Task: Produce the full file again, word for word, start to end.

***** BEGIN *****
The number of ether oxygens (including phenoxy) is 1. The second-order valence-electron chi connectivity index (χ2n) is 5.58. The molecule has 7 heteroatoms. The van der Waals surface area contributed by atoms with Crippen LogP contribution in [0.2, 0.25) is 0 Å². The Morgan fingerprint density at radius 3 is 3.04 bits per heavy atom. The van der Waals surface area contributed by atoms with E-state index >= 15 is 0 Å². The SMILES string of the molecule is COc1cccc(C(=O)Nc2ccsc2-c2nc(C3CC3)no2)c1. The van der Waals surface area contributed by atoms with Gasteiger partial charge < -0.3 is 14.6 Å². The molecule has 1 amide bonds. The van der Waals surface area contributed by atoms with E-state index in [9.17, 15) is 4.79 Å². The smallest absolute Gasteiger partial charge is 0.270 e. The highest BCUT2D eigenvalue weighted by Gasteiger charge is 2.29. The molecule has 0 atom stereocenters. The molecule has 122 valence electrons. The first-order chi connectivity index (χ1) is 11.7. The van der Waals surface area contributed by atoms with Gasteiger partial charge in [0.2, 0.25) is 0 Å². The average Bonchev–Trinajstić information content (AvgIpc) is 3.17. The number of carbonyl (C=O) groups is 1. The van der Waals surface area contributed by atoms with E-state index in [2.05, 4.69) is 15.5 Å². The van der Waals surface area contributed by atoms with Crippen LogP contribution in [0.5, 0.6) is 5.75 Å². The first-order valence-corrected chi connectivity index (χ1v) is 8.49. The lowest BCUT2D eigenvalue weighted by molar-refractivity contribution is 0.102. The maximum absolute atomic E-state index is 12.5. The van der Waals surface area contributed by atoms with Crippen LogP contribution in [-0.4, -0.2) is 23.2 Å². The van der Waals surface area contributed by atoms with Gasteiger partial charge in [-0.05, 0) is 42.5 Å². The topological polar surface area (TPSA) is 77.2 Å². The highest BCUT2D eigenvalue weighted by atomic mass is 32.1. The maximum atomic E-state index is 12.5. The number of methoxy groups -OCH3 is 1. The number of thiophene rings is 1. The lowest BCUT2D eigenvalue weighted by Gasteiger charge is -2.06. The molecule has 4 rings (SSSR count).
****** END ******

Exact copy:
The number of ether oxygens (including phenoxy) is 1. The second-order valence-electron chi connectivity index (χ2n) is 5.58. The molecule has 7 heteroatoms. The van der Waals surface area contributed by atoms with Crippen LogP contribution in [0.2, 0.25) is 0 Å². The Morgan fingerprint density at radius 3 is 3.04 bits per heavy atom. The van der Waals surface area contributed by atoms with E-state index >= 15 is 0 Å². The SMILES string of the molecule is COc1cccc(C(=O)Nc2ccsc2-c2nc(C3CC3)no2)c1. The van der Waals surface area contributed by atoms with Gasteiger partial charge < -0.3 is 14.6 Å². The molecule has 1 amide bonds. The van der Waals surface area contributed by atoms with E-state index in [9.17, 15) is 4.79 Å². The smallest absolute Gasteiger partial charge is 0.270 e. The highest BCUT2D eigenvalue weighted by Gasteiger charge is 2.29. The molecule has 0 atom stereocenters. The molecule has 122 valence electrons. The first-order chi connectivity index (χ1) is 11.7. The van der Waals surface area contributed by atoms with Gasteiger partial charge in [0.2, 0.25) is 0 Å². The average Bonchev–Trinajstić information content (AvgIpc) is 3.17. The number of carbonyl (C=O) groups is 1. The van der Waals surface area contributed by atoms with E-state index in [2.05, 4.69) is 15.5 Å². The van der Waals surface area contributed by atoms with Crippen LogP contribution in [0.5, 0.6) is 5.75 Å². The first-order valence-corrected chi connectivity index (χ1v) is 8.49. The lowest BCUT2D eigenvalue weighted by molar-refractivity contribution is 0.102. The maximum absolute atomic E-state index is 12.5. The van der Waals surface area contributed by atoms with Crippen LogP contribution in [-0.4, -0.2) is 23.2 Å². The van der Waals surface area contributed by atoms with Gasteiger partial charge in [-0.05, 0) is 42.5 Å². The topological polar surface area (TPSA) is 77.2 Å². The highest BCUT2D eigenvalue weighted by atomic mass is 32.1. The maximum atomic E-state index is 12.5. The number of methoxy groups -OCH3 is 1. The number of thiophene rings is 1. The lowest BCUT2D eigenvalue weighted by Gasteiger charge is -2.06. The molecule has 4 rings (SSSR count).